And I guess, I think — when I think about Q2, instead of thinking about it in terms of the normal 20-basis-point decline, I think that that could actually run a little bit more flattish. And that would obviously be a meaningful increase year-over-year, but that’s just a comp issue. Does that help?

Josh Pokrzywinski — Morgan Stanley — Analyst

Got it. That’s helpful perspective. Yes, that helps a lot. And then, I guess, sort of related to the supply chain tightness that you and Dan had talked about. Understanding there was a pretty big step-up in activity sequentially into March, presumably that continues just as things reopen on the fastener side. I know growth isn’t really homogenous, it can come anywhere, but are there limits to being able to grow here in the short term? So you talked about kind of flattish to maybe down a little bit in 2Q. But if everything went your way, is there really capacity to grow a lot faster? I mean, I guess I’m thinking back to some of the weather interruptions in 2Q and those customers not being able to make up days immediately. Is that something that’s sort of governed on the upside here, at least in the short term until some of the supply chain stuff works out?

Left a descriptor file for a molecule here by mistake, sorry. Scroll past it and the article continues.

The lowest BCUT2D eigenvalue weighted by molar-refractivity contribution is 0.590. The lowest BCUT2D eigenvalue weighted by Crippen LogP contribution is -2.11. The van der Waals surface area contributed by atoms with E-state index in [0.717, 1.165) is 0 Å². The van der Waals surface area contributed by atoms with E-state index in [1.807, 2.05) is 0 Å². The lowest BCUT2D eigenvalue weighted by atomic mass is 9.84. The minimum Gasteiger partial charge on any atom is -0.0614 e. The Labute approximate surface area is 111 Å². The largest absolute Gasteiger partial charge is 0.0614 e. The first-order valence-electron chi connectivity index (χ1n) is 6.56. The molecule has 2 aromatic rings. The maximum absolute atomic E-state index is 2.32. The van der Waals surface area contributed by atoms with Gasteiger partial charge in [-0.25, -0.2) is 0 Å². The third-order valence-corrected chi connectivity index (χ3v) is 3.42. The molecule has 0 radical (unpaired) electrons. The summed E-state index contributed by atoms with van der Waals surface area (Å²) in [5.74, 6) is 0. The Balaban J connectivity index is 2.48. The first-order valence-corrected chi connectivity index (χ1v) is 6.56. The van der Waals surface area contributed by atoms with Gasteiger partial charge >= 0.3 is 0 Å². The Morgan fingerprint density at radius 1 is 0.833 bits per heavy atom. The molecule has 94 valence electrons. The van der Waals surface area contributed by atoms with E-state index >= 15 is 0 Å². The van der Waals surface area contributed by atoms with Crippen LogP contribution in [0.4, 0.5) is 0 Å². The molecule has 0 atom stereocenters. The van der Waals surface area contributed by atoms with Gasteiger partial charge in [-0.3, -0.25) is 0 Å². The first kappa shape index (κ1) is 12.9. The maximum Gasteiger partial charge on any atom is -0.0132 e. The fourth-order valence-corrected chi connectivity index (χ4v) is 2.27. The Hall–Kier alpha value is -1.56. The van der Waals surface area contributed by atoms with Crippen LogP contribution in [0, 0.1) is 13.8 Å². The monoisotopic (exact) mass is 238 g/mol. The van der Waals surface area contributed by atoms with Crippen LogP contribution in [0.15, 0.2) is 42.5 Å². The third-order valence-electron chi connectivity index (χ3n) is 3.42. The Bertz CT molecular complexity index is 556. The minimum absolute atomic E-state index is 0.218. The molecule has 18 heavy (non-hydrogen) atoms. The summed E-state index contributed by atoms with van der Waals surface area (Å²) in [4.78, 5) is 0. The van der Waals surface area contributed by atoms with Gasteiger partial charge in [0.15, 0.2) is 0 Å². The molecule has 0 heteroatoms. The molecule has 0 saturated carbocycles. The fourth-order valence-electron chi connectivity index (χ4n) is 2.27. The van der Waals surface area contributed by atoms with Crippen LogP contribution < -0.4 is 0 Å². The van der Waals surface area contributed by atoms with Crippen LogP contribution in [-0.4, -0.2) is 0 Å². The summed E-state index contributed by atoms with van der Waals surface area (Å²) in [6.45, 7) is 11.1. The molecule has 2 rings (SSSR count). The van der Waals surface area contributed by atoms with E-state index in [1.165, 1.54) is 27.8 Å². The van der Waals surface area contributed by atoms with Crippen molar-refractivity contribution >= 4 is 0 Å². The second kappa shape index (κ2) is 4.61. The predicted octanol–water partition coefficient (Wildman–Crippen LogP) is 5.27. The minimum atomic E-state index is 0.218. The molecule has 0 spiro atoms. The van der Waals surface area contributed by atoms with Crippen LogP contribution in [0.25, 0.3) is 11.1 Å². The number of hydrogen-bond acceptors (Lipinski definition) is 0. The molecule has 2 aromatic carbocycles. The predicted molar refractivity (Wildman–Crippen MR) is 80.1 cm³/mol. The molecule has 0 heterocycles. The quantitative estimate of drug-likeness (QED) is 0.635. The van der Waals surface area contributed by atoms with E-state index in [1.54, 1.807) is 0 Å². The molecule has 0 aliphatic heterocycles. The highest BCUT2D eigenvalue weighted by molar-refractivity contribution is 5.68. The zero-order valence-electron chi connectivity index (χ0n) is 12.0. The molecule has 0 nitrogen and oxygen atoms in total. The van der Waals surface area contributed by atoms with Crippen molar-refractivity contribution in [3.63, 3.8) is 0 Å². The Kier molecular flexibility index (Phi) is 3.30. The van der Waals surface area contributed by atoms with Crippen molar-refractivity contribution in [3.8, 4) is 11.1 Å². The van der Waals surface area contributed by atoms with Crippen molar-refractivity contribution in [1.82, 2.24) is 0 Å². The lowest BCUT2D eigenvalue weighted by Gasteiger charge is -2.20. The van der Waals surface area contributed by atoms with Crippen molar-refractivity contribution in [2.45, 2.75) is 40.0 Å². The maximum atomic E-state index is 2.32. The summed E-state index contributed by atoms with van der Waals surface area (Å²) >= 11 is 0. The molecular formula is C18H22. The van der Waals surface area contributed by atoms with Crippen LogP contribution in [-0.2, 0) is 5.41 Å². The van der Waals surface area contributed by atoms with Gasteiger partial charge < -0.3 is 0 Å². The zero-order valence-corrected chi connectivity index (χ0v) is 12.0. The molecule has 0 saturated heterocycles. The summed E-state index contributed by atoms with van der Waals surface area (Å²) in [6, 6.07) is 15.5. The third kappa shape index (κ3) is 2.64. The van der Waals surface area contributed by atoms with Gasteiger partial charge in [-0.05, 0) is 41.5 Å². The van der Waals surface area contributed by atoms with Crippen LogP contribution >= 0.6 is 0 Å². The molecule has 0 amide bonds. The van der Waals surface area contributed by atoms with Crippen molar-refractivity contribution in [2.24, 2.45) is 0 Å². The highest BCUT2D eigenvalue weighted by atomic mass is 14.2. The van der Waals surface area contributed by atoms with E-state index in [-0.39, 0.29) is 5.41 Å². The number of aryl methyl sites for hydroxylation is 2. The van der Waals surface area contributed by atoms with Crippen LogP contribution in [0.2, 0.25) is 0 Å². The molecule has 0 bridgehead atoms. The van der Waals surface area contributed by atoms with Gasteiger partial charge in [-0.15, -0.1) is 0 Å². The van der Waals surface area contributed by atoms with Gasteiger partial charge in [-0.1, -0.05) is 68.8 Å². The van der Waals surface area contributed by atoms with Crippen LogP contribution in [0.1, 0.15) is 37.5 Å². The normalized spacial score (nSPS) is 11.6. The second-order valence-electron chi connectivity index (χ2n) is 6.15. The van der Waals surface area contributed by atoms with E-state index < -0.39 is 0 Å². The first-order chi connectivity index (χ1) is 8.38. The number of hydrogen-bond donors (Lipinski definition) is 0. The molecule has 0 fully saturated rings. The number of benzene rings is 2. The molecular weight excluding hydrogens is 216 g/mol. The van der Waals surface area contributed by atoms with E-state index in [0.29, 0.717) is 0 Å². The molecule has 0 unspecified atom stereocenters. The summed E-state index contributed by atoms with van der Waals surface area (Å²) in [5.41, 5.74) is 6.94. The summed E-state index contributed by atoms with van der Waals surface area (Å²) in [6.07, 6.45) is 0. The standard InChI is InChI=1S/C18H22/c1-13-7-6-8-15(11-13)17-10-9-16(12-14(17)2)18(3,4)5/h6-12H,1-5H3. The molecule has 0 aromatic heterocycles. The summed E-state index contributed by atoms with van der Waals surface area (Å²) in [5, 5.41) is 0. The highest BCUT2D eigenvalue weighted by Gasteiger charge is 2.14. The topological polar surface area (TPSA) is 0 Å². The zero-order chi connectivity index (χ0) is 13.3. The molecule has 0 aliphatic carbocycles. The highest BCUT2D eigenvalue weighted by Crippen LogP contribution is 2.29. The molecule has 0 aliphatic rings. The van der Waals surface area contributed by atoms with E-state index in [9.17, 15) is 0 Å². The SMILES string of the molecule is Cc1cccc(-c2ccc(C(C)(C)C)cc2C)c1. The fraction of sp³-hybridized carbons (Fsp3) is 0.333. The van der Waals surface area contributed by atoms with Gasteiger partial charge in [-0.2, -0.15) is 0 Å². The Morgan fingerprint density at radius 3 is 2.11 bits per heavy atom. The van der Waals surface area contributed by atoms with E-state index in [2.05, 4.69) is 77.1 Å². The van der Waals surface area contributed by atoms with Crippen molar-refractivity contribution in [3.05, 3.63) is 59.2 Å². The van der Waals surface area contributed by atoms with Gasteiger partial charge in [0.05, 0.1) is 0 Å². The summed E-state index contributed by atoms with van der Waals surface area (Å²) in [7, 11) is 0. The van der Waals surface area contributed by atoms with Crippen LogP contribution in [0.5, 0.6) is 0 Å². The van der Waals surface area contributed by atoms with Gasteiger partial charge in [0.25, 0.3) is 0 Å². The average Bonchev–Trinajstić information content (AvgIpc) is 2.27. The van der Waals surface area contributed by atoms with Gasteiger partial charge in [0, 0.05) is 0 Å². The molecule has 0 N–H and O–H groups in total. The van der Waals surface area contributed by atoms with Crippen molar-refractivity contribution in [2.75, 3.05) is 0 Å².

Daniel L. Florness — President and Chief Executive Officer

When I think of limit to growth, I think of demand, I do not think of supply. When you talked about in February, there was a number of things that caused problems. One was, you had plants down there with no power for — our distribution center in Dallas was shut down for five days because we didn’t have electricity. And so, you had a lot of examples where — I grew up in the north, I grew up in Wisconsin. So I realize that when temperatures get into the single-digits, things freeze. And — but you saw a lot of that. You had good plants that — where there was no electricity and they weren’t operating. And you had pipes freezing. You had hundreds and thousands of feet of pipes being replaced in a lot of facilities because they froze and they broke.

And so, the issue was one of the no power and then damage from the environment or no natural gas and essentially no energy to operate. That’s a different scenario than what we’re describing here. Our limiting factor is demand and our ability to find more customers every day that want to use us as a supply chain partner.

Holden Lewis — Executive Vice President and Chief Financial Officer